In this week's Platts Market Movers, oil markets remain on edge after Iran seized a UK-flagged tanker in the Strait of Hormuz. Steel scrap freight costs are expected to skyrocket, and the petrochemicals markets monitor water levels on the Rhine. Meanwhile, the European heatwave sparks concerns among power traders regarding nuclear reactors in the south of France.
In this week's highlights: The effect of high freight rates on scrap imports by Turkey will be eyed by steel traders; and hot, dry weather across Europe will preoccupy broad swathes of the commodity complex.
Oil markets remain on edge after Iran seized a UK-flagged tanker in the Strait of Hormuz on Friday. About 30% of the world's seaborne crude travels through the strait. Foreign Secretary Jeremy Hunt is expected to outline the UK government's response on Monday. He has already ruled out a military response. In the meantime, the government has asked ships with UK interests to stay out of the area for an interim period. The tanker seizure is the latest in a series of security incidents involving Iranian forces and shipping in the Persian Gulf. Iran has denied any wrongdoing.
Hours before seizure of the Stena Impero, the US announced it is setting up a maritime coalition to protect shipping in the region and sending troops to Iran's regional rival, Saudi Arabia. The tensions in the region have been pushing up oil prices, but rises have been capped by what many see as a slightly bearish demand side.
And that brings us to our social media question: Do you think it is the threat to supply or demand which is greater in the oil market? Tweet your replies under the hashtag #PlattsMM.
In addition to geopolitics, oil and gas markets will be watching what major oil and gas companies have to say in their quarterly results. Total and Norway's Equinor will be leading the pack on Thursday, and Italy's Eni on Friday. The earnings statements will be sifted through for updates on some specific issues, including Total's plans to buy Anadarko Petroleum's African assets for nearly $9 billion. The assets include a prized LNG project in Mozambique, but the deal is conditional on Occidental Petroleum first buying Anadarko, then selling the African portfolio to Total.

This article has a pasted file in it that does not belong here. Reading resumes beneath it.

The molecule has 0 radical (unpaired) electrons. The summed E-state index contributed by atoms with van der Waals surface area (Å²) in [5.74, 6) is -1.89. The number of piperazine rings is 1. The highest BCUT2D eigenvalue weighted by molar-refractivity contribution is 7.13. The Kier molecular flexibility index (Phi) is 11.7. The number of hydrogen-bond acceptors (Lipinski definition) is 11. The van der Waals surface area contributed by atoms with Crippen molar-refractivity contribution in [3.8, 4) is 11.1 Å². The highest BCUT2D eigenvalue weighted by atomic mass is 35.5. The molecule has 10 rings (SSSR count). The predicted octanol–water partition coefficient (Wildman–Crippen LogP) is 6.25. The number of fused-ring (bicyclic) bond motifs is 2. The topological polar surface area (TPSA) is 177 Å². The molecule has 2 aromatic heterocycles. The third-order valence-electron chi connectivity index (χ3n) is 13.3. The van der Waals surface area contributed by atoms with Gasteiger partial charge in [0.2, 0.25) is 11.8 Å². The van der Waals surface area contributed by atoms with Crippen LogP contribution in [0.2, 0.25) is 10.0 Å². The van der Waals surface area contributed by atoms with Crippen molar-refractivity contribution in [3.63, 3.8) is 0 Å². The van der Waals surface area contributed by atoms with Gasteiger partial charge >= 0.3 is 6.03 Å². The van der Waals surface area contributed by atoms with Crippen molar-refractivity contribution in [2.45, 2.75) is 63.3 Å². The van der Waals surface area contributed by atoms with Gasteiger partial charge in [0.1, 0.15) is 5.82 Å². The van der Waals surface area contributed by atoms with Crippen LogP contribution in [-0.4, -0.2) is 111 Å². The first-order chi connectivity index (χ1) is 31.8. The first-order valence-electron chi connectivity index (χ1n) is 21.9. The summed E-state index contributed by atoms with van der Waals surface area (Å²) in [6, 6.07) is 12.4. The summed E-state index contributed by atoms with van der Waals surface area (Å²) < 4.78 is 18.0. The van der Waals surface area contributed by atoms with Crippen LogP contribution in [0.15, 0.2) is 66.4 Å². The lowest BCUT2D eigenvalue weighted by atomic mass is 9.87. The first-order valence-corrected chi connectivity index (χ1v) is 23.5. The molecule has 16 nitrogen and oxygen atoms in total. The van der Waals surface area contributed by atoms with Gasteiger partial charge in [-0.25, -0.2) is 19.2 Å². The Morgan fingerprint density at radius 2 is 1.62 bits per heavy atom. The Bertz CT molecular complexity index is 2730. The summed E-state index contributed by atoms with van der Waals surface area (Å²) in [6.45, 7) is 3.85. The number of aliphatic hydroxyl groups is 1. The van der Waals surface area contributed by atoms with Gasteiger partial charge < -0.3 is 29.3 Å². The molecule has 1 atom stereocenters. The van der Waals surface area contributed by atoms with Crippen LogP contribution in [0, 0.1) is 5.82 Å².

And while the oil markets are steeling themselves for the news flow, steel scrap markets expect to take a hit this week as freight costs skyrocket in the Mediterranean and Black Sea.
As you can see from the chart, Supramax time charter rates have almost doubled since the start of July as long-term time charter deals have reduced the numbers of spot ships available to scrap exporters. Already, some sellers are gearing up to increase their offers for cargoes into Turkey and other deep-sea import markets to pass on the higher costs.
And shipping costs will also be on the minds of the petrochemicals and barges markets as they monitor water levels on the Rhine. Levels at Kaub, a key chokepoint in Germany, have recently fallen below 200 centimeters to hit 172 centimeters on Friday.
They are expected to fall to 145 centimeters by Tuesday. Barges are unable to load fully when levels at Kaub fall to around 100 centimeters. When the Rhine is that low there is usually an oversupply of imported petrochemicals such as methanol in the Amsterdam-Rotterdam-Antwerp port hub as it becomes a struggle to take volumes up the river to the inland market.
Concern about the level of the Rhine has also driven up barge freight rates on the river because demand from traders transporting diesel, gasoline and jet fuel inland has grown as they try and pre-empt potential transport bottlenecks.
Staying on the river bank, but moving to France, the availability of nuclear reactors along the Rhone and Garonne in the south of the country will be on the minds of European power traders as a heatwave is forecast. Reduced flows and rising water temperatures could mean restrictions being placed on their operating rates. Utility EDF has said one reactor may have to ramp down 30% this week and has warned of restrictions elsewhere in the region. Any reduction in nuclear supply will come against the backdrop of an expected heatwave boosting demand. System operator RTE is forecasting peak demand close to record highs for three days this week.
And finally, moving on to dry land, in fact very dry land, the European Commission's crop monitoring unit MARS will release its July Bulletin Monday. Market participants will be closely watching for any downward revisions in crop yield estimates following the recent dry, hot weather in Europe. A downward revision could support prices for both rapeseed oil and the RME biodiesel derived from it.
Thanks for kicking off your Monday with us, and have a great week ahead!